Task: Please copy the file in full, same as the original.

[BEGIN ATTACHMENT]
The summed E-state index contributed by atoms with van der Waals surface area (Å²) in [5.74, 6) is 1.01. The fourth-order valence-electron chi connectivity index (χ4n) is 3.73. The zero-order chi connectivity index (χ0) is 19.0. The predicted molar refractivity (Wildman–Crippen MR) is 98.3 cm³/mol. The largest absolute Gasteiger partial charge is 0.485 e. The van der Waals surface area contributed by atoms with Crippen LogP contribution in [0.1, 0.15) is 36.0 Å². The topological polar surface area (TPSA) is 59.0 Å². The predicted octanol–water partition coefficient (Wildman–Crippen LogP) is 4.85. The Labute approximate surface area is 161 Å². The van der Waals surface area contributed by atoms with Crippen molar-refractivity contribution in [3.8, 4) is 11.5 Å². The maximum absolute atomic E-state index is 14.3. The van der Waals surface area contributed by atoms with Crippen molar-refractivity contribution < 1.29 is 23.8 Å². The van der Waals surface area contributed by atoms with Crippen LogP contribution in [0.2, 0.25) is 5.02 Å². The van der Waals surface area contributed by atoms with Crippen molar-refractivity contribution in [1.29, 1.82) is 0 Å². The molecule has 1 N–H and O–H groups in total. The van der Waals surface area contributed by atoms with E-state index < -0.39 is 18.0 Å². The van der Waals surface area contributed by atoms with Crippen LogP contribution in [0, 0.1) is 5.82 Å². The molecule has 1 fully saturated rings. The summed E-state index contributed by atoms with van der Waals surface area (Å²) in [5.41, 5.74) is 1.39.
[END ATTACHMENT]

The summed E-state index contributed by atoms with van der Waals surface area (Å²) in [5.74, 6) is 1.01. The fourth-order valence-electron chi connectivity index (χ4n) is 3.73. The zero-order chi connectivity index (χ0) is 19.0. The predicted molar refractivity (Wildman–Crippen MR) is 98.3 cm³/mol. The largest absolute Gasteiger partial charge is 0.485 e. The van der Waals surface area contributed by atoms with Crippen LogP contribution in [0.1, 0.15) is 36.0 Å². The topological polar surface area (TPSA) is 59.0 Å². The predicted octanol–water partition coefficient (Wildman–Crippen LogP) is 4.85. The Labute approximate surface area is 161 Å². The van der Waals surface area contributed by atoms with Crippen molar-refractivity contribution in [3.8, 4) is 11.5 Å². The maximum absolute atomic E-state index is 14.3. The van der Waals surface area contributed by atoms with Crippen molar-refractivity contribution < 1.29 is 23.8 Å². The van der Waals surface area contributed by atoms with Crippen LogP contribution in [0.2, 0.25) is 5.02 Å². The van der Waals surface area contributed by atoms with Crippen molar-refractivity contribution in [1.29, 1.82) is 0 Å². The molecule has 1 N–H and O–H groups in total. The van der Waals surface area contributed by atoms with E-state index < -0.39 is 18.0 Å². The van der Waals surface area contributed by atoms with Crippen LogP contribution in [0, 0.1) is 5.82 Å². The molecule has 1 fully saturated rings. The summed E-state index contributed by atoms with van der Waals surface area (Å²) in [5.41, 5.74) is 1.39.